This book started out good and pretty cute, as Scotty develops a huge hero-worshipping crush on Vincent, the misunderstood "scary" guy on campus. Scotty's being bullied and Vincent is the only person to stand up for him (except he's not) and scare the big mean bully away. The getting to know you parts were sweet and filled with puppy crush cuteness. But then everything quickly got bogged down in teen melodrama and one ridiculous movie-at-eleven scenario after another. It was like Nick at Night on crack or something. It just got weird and completely unbelievable.
I'll try to keep this simple.
- Olive - Scotty's BFF is her own woman. She's not going to be swayed by teen lust. She's head girl, darn it, and she's getting things done.
- Alexis Mae - She gets some really great character development which was a little unexpected considering how cliched she was written for the first half of the book.
- Scotty's mum - We don't get to see her much, but she's super supportive of her son in every way, as a mom should be
- Young love - Like I said, the first third of this book is pretty sweet
- The RPG group - I wish we had seen more of them! One scene highlight Scotty's nerdiness is just not enough.
- The bullying story arc - This might seem like a no-brainer, but it's not a dislike for the obvious reasons. I actually liked how this was being handled while Scotty was being bullied by his super-in-the-closet ex-boyfriend Taylor. But at some point, everyone starts to buy into Taylor's "my dad made me do it" excuses and Taylor doesn't do anything to redeem himself except feel super duper bad about his lot in life. Oh, cry me a river. I mean, I'm glad Scotty found it in him to forgive Taylor after all that abuse and terror, but the whole "let's be friends" thing just felt weird and apologist to me. This isn't The Red Sheet-level of bully apologist so I guess it could've been worse.
- The big misunderstanding - Scott lies a lot in this book, and while he thinks he has a good excuse for it, he's also lying to himself about it. Which is understandable. He's ashamed of his former relationship with Taylor and wants to pretend it never happened. I think we've all be in situations like that. However, when Olive and Vincent finally find out about his lies, he expects them to forgive him almost immediately. Um, no honey. You're not owed forgiveness either just cause you feel really bad about it. So shut up your face and give your friends time to come around on their own.
- Actually, Scotty in general got on my nerves a lot in the second half of this book. There's this scene where he calls out the school administrator/principal/head mistress/whatever her title is about the special treatment Taylor gets for being a star athlete and his dad being super loaded, yet they do nothing about his bullying. Um...how can they when you don't tell them about it? And even in that scene, he still back pedals and changes the subject and still doesn't tell them about it. Scotty has a bit of a special snowflake complex going on.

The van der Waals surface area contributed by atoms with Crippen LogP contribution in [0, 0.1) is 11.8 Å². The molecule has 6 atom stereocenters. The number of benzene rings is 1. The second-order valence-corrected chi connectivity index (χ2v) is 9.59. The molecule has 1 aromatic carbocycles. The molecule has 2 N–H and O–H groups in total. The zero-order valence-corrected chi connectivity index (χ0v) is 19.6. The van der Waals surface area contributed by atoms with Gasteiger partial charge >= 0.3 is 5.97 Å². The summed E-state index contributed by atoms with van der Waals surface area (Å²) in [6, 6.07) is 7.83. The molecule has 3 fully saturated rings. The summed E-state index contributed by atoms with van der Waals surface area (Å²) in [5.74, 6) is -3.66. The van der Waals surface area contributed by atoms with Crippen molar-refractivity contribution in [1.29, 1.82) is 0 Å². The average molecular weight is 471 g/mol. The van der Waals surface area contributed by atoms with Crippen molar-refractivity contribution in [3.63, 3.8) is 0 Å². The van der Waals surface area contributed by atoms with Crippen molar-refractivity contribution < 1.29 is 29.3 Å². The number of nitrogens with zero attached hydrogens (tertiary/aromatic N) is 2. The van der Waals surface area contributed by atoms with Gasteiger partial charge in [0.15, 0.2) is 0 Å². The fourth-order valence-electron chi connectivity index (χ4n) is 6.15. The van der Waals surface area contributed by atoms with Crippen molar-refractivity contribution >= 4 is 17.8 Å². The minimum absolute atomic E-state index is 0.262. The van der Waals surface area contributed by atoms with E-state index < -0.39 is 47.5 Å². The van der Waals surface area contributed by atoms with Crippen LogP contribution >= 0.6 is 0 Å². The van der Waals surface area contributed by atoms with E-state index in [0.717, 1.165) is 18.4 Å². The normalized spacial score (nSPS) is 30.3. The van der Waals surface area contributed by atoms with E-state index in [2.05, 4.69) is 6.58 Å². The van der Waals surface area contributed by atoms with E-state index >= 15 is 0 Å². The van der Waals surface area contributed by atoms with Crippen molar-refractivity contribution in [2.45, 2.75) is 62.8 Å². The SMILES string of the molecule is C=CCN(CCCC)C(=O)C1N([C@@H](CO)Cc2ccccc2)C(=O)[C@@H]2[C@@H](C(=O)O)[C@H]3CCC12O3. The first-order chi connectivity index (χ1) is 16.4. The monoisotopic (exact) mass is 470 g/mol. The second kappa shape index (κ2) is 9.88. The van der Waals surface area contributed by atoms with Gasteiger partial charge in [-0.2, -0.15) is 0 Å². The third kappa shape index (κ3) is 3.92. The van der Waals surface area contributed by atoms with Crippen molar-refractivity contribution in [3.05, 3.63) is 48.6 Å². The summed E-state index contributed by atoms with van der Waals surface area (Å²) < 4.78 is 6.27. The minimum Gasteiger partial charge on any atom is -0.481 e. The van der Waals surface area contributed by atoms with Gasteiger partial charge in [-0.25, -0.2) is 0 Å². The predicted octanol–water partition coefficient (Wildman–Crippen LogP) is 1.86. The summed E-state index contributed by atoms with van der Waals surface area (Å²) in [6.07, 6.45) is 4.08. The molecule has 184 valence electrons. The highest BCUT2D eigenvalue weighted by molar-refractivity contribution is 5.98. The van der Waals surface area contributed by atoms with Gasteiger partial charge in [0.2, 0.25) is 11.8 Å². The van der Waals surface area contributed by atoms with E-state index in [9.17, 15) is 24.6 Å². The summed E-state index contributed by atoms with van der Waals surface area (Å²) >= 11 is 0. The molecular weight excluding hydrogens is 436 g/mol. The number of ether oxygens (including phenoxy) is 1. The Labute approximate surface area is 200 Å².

- Nick-at-Nite on crack - This is the worst. I wasn't in the in-crowd in high school. I was a band geek. I knew who the popular kids were, at least some of them, by name and sight but that was all. My school was pretty large, over 2000 kids, and you didn't even know all the kids in your own grade, which in my high school was 9-12 grades. So the whole rumor mill thing and the "OMG there go Scotty and Vincent aren't they so cute" thing was just eye roll inducing. Does this actually happen in any school ever? It's such a TV drama thing. As is the photograph thing, and don't even get me started on these idiots' inability to open their phones and call the cops when students are being choked half to death in plain sight. Like, really? Where are the teachers in this school? And what school in their right mind lets students decide if another student should be punished for hitting them? That should have at least gotten him detention. There was just a lot of non-sensical cray-cray going on in this book.
- The editing - Love your commas. Embrace your commas. Use your commas. Most of the time, the implied comma was easy to figure out, but there were one or two sentences that could be read in entirely different ways if that comma wasn't meant to be there. To use an old comic strip example, there's a big difference between, "I would never all you stupid," and "I would never call you, stupid." Sometimes, you really need that comma. There's also the whole "my Mum" and "his Dad" thing that drove me bonkers, and I could not find anyone among my British friends and acquaintances to confirm that this was a regional thing. The use of all-caps instead of italics was part and parcel for the teen drama, I guess.